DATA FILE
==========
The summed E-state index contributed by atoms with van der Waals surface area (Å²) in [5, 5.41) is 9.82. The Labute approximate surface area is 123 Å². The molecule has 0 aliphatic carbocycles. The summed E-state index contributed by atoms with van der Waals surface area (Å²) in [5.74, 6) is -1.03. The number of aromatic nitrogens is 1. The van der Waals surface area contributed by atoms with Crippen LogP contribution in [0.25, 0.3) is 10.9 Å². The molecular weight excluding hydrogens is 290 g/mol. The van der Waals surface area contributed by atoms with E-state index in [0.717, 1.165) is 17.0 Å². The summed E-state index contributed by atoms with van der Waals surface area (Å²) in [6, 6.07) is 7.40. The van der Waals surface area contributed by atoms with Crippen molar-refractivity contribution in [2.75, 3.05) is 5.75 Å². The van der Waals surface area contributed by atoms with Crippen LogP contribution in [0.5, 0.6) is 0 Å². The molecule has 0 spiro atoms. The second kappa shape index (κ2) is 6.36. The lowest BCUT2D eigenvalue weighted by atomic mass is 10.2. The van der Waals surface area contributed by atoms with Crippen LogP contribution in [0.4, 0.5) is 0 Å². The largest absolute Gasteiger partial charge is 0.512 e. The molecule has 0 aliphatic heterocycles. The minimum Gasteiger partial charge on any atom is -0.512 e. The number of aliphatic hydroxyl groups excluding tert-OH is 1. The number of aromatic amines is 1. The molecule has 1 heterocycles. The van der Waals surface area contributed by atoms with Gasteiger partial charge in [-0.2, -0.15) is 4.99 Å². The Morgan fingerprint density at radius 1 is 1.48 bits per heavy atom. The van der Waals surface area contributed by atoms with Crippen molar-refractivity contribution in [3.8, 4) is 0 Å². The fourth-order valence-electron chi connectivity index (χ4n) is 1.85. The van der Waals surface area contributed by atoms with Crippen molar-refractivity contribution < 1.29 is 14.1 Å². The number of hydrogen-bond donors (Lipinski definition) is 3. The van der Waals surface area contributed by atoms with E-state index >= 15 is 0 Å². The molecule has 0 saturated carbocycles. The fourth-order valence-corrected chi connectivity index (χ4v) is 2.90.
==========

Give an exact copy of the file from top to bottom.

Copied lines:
The summed E-state index contributed by atoms with van der Waals surface area (Å²) in [5, 5.41) is 9.82. The Labute approximate surface area is 123 Å². The molecule has 0 aliphatic carbocycles. The summed E-state index contributed by atoms with van der Waals surface area (Å²) in [5.74, 6) is -1.03. The number of aromatic nitrogens is 1. The van der Waals surface area contributed by atoms with Crippen LogP contribution in [0.25, 0.3) is 10.9 Å². The molecular weight excluding hydrogens is 290 g/mol. The van der Waals surface area contributed by atoms with E-state index in [0.717, 1.165) is 17.0 Å². The summed E-state index contributed by atoms with van der Waals surface area (Å²) in [6, 6.07) is 7.40. The van der Waals surface area contributed by atoms with Crippen molar-refractivity contribution in [2.75, 3.05) is 5.75 Å². The van der Waals surface area contributed by atoms with Crippen LogP contribution in [0.5, 0.6) is 0 Å². The molecule has 0 spiro atoms. The second kappa shape index (κ2) is 6.36. The lowest BCUT2D eigenvalue weighted by atomic mass is 10.2. The van der Waals surface area contributed by atoms with Crippen LogP contribution in [0.4, 0.5) is 0 Å². The largest absolute Gasteiger partial charge is 0.512 e. The molecule has 0 aliphatic heterocycles. The minimum Gasteiger partial charge on any atom is -0.512 e. The number of aliphatic hydroxyl groups excluding tert-OH is 1. The number of aromatic amines is 1. The molecule has 1 heterocycles. The van der Waals surface area contributed by atoms with Gasteiger partial charge in [-0.2, -0.15) is 4.99 Å². The Morgan fingerprint density at radius 1 is 1.48 bits per heavy atom. The van der Waals surface area contributed by atoms with Crippen molar-refractivity contribution in [3.8, 4) is 0 Å². The fourth-order valence-electron chi connectivity index (χ4n) is 1.85. The van der Waals surface area contributed by atoms with Crippen molar-refractivity contribution < 1.29 is 14.1 Å². The number of hydrogen-bond donors (Lipinski definition) is 3. The van der Waals surface area contributed by atoms with E-state index >= 15 is 0 Å². The molecule has 0 saturated carbocycles. The fourth-order valence-corrected chi connectivity index (χ4v) is 2.90.